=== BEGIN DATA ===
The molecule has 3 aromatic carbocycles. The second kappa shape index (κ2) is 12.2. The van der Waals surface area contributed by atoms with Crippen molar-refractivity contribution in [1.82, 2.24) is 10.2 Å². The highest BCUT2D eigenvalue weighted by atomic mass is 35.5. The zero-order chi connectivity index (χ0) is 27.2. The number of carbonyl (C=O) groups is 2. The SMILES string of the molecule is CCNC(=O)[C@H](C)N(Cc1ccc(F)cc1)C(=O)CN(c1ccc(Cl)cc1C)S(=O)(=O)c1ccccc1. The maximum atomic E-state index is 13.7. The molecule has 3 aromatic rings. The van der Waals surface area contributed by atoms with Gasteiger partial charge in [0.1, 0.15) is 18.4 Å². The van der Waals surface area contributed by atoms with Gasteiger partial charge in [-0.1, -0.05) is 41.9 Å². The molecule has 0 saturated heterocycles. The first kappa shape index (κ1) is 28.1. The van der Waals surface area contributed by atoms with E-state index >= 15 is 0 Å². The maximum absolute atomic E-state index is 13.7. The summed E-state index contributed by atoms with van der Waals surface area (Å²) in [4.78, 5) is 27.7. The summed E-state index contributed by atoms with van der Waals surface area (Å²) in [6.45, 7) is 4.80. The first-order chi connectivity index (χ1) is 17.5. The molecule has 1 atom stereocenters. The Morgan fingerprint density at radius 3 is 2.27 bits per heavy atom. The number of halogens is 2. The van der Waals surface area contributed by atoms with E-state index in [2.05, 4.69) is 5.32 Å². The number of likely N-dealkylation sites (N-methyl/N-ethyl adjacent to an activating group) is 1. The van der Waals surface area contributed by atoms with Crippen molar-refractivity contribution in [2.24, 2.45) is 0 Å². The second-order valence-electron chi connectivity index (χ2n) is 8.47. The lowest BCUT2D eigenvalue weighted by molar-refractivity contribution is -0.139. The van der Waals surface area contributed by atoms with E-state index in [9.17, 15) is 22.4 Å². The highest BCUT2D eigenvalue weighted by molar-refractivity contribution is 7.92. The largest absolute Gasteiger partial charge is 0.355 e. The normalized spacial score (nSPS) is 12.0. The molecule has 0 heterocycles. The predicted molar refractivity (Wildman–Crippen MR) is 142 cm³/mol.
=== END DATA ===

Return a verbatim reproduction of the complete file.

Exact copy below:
The molecule has 3 aromatic carbocycles. The second kappa shape index (κ2) is 12.2. The van der Waals surface area contributed by atoms with Crippen molar-refractivity contribution in [1.82, 2.24) is 10.2 Å². The highest BCUT2D eigenvalue weighted by atomic mass is 35.5. The zero-order chi connectivity index (χ0) is 27.2. The number of carbonyl (C=O) groups is 2. The SMILES string of the molecule is CCNC(=O)[C@H](C)N(Cc1ccc(F)cc1)C(=O)CN(c1ccc(Cl)cc1C)S(=O)(=O)c1ccccc1. The maximum atomic E-state index is 13.7. The molecule has 3 aromatic rings. The van der Waals surface area contributed by atoms with Gasteiger partial charge in [0.1, 0.15) is 18.4 Å². The van der Waals surface area contributed by atoms with Gasteiger partial charge in [-0.1, -0.05) is 41.9 Å². The molecule has 0 saturated heterocycles. The first kappa shape index (κ1) is 28.1. The van der Waals surface area contributed by atoms with E-state index >= 15 is 0 Å². The maximum absolute atomic E-state index is 13.7. The summed E-state index contributed by atoms with van der Waals surface area (Å²) in [4.78, 5) is 27.7. The summed E-state index contributed by atoms with van der Waals surface area (Å²) in [6.45, 7) is 4.80. The first-order chi connectivity index (χ1) is 17.5. The molecule has 1 atom stereocenters. The Morgan fingerprint density at radius 3 is 2.27 bits per heavy atom. The number of halogens is 2. The van der Waals surface area contributed by atoms with E-state index in [2.05, 4.69) is 5.32 Å². The number of likely N-dealkylation sites (N-methyl/N-ethyl adjacent to an activating group) is 1. The van der Waals surface area contributed by atoms with Crippen molar-refractivity contribution in [2.24, 2.45) is 0 Å². The second-order valence-electron chi connectivity index (χ2n) is 8.47. The lowest BCUT2D eigenvalue weighted by molar-refractivity contribution is -0.139. The van der Waals surface area contributed by atoms with E-state index in [9.17, 15) is 22.4 Å². The highest BCUT2D eigenvalue weighted by molar-refractivity contribution is 7.92. The largest absolute Gasteiger partial charge is 0.355 e. The normalized spacial score (nSPS) is 12.0. The molecule has 0 heterocycles. The predicted molar refractivity (Wildman–Crippen MR) is 142 cm³/mol.